Emily Hayter (INASP) highlights some fundamental challenges faced by African policymakers when it comes to using research, based on the experiences of participants in the VakaYiko programme. These must be addressed by those wishing to build capacity for civil servants and parliamentarians in these countries to make better use of research – which a new INASP toolkit seeks to do.
High level, cutting edge debate on research evidence and use was promised and delivered at recent events hosted by the Alliance for Useful Evidence and 3ie. But I was left thinking: do we need a reality check?
How do we put this debate and knowledge into practice in resource-constrained developing country contexts?
I attended the events with colleagues from GINKS in Ghana and ZeipNET in Zimbabwe, who are part of the VakaYiko Consortium working with INASP and ODI to build skills and institutional processes for gathering, appraising and using a broad range of robust evidence in policymaking.
Over the last three years, we’ve worked with three parliaments, three ministries and one civil service college across four African countries: South Africa, Zimbabwe, Uganda, and Ghana. We targeted our interventions at the civil servants and parliamentary staff who gather and appraise evidence for decision-making.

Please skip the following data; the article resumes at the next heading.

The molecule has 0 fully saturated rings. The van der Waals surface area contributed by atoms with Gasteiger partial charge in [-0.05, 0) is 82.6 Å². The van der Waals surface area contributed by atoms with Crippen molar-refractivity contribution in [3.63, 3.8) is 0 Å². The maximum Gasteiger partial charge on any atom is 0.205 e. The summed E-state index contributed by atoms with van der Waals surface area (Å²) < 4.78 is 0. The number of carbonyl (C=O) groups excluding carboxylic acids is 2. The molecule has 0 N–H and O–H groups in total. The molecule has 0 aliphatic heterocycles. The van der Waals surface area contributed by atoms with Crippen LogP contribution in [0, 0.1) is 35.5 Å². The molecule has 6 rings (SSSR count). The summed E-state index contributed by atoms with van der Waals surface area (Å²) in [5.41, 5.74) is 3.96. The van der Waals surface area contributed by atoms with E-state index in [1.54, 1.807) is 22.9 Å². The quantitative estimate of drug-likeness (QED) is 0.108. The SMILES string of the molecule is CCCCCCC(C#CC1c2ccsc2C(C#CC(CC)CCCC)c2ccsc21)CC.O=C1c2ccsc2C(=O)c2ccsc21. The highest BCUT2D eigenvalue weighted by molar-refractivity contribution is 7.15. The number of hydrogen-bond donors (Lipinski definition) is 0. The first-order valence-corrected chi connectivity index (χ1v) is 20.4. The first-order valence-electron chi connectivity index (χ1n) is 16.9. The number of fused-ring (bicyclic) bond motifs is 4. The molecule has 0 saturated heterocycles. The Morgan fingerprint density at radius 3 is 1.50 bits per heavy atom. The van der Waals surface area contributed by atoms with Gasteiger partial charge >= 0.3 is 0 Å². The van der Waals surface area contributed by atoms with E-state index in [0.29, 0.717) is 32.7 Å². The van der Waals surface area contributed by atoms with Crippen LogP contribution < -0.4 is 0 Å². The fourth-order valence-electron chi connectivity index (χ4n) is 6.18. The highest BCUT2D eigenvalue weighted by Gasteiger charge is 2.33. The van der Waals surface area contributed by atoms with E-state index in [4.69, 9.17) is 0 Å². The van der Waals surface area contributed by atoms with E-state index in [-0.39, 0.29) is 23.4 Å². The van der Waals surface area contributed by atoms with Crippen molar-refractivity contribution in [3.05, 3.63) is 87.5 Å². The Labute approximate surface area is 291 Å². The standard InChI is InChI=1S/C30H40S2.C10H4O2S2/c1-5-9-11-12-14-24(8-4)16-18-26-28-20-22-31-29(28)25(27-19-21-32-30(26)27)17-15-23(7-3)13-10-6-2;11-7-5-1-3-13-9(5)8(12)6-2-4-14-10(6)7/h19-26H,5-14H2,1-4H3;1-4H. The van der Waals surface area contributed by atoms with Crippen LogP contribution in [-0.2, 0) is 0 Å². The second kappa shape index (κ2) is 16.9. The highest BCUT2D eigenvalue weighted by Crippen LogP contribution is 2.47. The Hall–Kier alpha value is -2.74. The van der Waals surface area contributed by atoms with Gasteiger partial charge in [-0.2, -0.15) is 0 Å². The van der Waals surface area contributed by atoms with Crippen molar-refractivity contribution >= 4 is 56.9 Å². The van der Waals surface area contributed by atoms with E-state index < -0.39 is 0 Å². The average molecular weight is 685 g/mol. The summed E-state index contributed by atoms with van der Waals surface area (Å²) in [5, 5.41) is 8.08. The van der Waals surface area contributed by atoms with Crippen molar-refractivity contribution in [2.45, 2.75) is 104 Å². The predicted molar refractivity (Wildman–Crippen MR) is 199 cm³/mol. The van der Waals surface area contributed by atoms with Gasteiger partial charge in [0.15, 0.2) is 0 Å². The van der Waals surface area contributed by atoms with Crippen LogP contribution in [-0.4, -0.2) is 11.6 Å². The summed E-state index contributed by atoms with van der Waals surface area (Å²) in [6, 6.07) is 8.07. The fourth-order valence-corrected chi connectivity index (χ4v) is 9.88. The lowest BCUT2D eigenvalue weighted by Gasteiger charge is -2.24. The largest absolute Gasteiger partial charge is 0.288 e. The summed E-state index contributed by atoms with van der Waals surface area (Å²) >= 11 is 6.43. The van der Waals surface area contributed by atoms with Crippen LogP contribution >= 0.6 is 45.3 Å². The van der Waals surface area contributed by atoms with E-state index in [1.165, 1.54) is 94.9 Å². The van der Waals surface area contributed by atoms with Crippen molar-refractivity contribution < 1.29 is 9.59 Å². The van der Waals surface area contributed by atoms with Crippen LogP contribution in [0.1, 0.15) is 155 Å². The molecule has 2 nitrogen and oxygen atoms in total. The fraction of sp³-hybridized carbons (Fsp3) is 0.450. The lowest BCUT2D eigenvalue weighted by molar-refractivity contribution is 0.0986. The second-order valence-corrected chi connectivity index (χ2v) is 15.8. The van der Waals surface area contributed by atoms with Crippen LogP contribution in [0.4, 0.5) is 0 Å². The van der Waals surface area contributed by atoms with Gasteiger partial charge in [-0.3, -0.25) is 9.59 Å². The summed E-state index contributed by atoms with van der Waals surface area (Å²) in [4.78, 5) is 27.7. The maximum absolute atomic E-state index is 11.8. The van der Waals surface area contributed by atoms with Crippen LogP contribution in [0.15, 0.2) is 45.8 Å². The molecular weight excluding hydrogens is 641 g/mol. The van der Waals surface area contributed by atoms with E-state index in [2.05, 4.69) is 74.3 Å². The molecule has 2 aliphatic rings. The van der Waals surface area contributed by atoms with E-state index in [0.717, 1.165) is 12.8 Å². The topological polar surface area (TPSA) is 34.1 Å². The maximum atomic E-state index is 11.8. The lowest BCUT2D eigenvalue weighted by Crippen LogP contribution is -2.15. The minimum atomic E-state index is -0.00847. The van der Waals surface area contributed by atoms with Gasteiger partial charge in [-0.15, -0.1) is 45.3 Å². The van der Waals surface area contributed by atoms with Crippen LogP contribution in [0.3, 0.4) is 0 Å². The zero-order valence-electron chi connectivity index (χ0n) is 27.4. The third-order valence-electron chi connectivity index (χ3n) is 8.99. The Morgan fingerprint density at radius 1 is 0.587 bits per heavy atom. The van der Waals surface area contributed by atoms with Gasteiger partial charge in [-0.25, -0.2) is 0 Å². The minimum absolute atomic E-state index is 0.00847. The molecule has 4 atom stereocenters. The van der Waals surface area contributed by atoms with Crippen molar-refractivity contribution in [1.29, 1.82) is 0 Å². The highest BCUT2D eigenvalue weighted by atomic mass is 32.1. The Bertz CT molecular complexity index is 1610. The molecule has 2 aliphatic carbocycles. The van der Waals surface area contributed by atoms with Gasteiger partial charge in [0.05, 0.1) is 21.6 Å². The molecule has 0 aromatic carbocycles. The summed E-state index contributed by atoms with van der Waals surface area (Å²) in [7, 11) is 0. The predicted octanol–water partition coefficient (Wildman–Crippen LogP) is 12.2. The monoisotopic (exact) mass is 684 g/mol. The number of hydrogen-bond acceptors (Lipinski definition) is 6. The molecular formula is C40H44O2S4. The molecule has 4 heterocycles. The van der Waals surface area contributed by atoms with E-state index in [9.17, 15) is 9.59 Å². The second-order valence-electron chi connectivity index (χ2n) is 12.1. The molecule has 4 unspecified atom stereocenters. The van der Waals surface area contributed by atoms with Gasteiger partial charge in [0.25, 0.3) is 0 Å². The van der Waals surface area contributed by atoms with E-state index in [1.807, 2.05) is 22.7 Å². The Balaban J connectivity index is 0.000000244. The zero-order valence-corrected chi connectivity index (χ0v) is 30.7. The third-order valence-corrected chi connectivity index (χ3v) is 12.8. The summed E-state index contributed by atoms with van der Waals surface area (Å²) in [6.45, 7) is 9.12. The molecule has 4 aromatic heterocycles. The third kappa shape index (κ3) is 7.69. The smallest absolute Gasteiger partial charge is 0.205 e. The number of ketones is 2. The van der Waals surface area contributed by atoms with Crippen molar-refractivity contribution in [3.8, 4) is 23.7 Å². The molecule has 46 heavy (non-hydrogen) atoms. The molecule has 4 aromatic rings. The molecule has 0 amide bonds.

Of course, the policymaking contexts are very different in our four African partner countries and also between institutions in each country. But there are some issues that we’ve needed to tackle across contexts. Here are four things we’ve learned need to be taken seriously to build civil servants’ capacity for evidence use in resource constrained settings:
1. There are less resources
This may seem an obvious point, but some discussions during London Evidence Week seemed to me to rest on unrealistic assumptions about the numbers of researchers involved in providing evidence for policy in low and middle income countries, and the resources they have at their disposal.